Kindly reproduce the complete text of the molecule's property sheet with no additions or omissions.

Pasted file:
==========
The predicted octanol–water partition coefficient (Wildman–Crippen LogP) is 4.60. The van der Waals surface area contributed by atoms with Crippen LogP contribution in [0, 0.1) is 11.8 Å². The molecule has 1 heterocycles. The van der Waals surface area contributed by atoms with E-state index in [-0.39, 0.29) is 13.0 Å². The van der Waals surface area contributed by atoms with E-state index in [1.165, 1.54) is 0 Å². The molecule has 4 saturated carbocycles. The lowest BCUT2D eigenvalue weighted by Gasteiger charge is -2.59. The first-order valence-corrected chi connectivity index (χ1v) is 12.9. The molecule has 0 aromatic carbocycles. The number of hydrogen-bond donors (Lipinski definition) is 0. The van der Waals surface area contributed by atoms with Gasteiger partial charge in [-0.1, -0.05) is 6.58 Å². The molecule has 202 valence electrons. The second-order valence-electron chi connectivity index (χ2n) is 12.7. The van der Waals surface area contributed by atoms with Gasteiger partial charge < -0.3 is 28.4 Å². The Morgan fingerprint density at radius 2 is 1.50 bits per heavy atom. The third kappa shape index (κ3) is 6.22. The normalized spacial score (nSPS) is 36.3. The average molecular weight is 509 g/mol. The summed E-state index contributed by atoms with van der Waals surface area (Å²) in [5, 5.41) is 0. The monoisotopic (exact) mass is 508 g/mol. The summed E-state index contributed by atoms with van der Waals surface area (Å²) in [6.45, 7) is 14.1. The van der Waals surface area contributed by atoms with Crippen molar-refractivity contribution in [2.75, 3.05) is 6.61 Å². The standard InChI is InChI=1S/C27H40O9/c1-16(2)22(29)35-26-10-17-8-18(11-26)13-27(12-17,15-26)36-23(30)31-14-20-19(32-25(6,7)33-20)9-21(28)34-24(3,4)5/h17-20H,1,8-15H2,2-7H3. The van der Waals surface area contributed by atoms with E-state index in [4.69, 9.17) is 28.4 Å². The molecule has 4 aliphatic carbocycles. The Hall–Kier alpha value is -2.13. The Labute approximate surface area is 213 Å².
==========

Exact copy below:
The predicted octanol–water partition coefficient (Wildman–Crippen LogP) is 4.60. The van der Waals surface area contributed by atoms with Crippen LogP contribution in [0, 0.1) is 11.8 Å². The molecule has 1 heterocycles. The van der Waals surface area contributed by atoms with E-state index in [-0.39, 0.29) is 13.0 Å². The van der Waals surface area contributed by atoms with E-state index in [1.165, 1.54) is 0 Å². The molecule has 4 saturated carbocycles. The lowest BCUT2D eigenvalue weighted by Gasteiger charge is -2.59. The first-order valence-corrected chi connectivity index (χ1v) is 12.9. The molecule has 0 aromatic carbocycles. The number of hydrogen-bond donors (Lipinski definition) is 0. The van der Waals surface area contributed by atoms with Gasteiger partial charge in [-0.1, -0.05) is 6.58 Å². The molecule has 202 valence electrons. The second-order valence-electron chi connectivity index (χ2n) is 12.7. The van der Waals surface area contributed by atoms with Gasteiger partial charge < -0.3 is 28.4 Å². The Morgan fingerprint density at radius 2 is 1.50 bits per heavy atom. The third kappa shape index (κ3) is 6.22. The normalized spacial score (nSPS) is 36.3. The average molecular weight is 509 g/mol. The summed E-state index contributed by atoms with van der Waals surface area (Å²) in [5, 5.41) is 0. The monoisotopic (exact) mass is 508 g/mol. The summed E-state index contributed by atoms with van der Waals surface area (Å²) in [6.45, 7) is 14.1. The van der Waals surface area contributed by atoms with Crippen molar-refractivity contribution in [2.75, 3.05) is 6.61 Å². The standard InChI is InChI=1S/C27H40O9/c1-16(2)22(29)35-26-10-17-8-18(11-26)13-27(12-17,15-26)36-23(30)31-14-20-19(32-25(6,7)33-20)9-21(28)34-24(3,4)5/h17-20H,1,8-15H2,2-7H3. The van der Waals surface area contributed by atoms with E-state index in [4.69, 9.17) is 28.4 Å². The molecule has 4 aliphatic carbocycles. The Hall–Kier alpha value is -2.13. The Labute approximate surface area is 213 Å².